As we continue our walk around the Academy, Ingmars tells me that Airline Flight Academy has recently secured agreement with Ryanair to be their exclusive Cadet Training provider and also a Ryanair Mentored approved training partner that can offer the “Ryanair Mentored APS MCC Course”. Ingmars explains the huge benefits to this programme for Ryanair mentored students versus the white tail option which include the fact the course is conducted with Ryanair Standard Operating Procedures (SOPs) by instructors specifically trained by Ryanair to teach the course. Not only that, successful graduates from a Ryanair Mentored Pilot Training Programme will get a guaranteed assessment with the airline as well as an exclusive fast-tracked recruitment process and will be given preference during initial selection – definitely a benefit in the current climate. As an aside, the Ryanair pilot recruitment team recently published figures indicating that pilots who complete their mentored scheme have a 98% success rate at their Cadet Assessments, this compares with 50% for non-mentored students.

As we continue our tour of the Academy, Ingmars goes on to tell me about the multitude of Boeing and Airbus products and services that Airline Flight Academy offers to airlines, aviation professionals and students across the world which include to name few, type ratings, APS MCC, JOC, TRI/SFI courses, LPC Revalidation / Renewal.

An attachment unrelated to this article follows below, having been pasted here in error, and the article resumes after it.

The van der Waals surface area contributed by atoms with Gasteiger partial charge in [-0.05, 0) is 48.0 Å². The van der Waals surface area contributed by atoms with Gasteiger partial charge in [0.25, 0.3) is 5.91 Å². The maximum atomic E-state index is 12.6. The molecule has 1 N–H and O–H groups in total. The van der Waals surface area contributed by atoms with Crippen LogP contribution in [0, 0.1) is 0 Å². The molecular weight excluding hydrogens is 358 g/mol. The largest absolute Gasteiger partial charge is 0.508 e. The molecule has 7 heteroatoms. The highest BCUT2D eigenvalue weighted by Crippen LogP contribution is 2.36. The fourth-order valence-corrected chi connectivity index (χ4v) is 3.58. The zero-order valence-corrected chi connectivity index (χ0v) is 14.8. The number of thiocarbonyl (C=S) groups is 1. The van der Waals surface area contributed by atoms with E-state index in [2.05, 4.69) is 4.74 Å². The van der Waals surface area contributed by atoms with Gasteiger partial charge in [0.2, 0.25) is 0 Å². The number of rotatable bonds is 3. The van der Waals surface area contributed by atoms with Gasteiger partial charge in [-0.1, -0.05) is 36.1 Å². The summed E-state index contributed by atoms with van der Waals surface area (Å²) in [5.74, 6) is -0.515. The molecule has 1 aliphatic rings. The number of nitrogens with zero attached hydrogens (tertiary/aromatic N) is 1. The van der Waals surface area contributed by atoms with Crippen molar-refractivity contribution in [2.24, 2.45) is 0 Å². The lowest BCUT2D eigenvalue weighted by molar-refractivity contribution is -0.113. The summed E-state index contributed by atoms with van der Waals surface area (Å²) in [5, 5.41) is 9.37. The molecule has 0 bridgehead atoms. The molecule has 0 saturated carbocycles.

As we conclude our tour in the large rest area downstairs, Ingmars informs me they’ve had a very busy first few months despite the impact of the global pandemic. Ryanair have been using the 737-8200 simulator to complete the differences training, Ryanair Mentored APS MCC courses have been ongoing (Ingmars informs me that AFA’s mentored students Ryanair assessment success rate is 100% at the moment) and the A320 simulator has been used by a number of airlines and individuals on a wet and dry lease basis. All simulators are available for wet and dry lease by airlines or individuals. As we end our tour, I thank Ingmars for the visit and Ingmars informs me that you can contact AFA directly at training@Airline-FlightAcademy.com. The centre is very impressive – it’s worth a visit!

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About the Author

Mark is an airline pilot flying the Boeing 737 for a major European airline. In addition he is also a Type Rating Instructor, Type Rating Examiner and Base Training Captain on the B737. Outside of commercial flying Mark enjoys flying light aircraft from the smallest 3 Axis microlights up to heavier singles. He is also an instructor and EASA Examiner on single engines and a UK CAA Examiner. He flies the Chipmunk for the Irish Historic Flight Foundation (IHFF). Mark became the Chairman of the National Microlight Association of Ireland (NMAI) in 2013 and has overseen a massive growth in the organisation. In this role he has worked at local and national levels. In 2015, Mark won ‘Upcoming Aviation Professional Award’ at the Aviation Industry Awards sponsored by the IAA. Mark launched this website back in 2002 while always managing the website, he has also been Editor and Deputy Editor of FlyingInIreland Magazine from 2005 to 2015.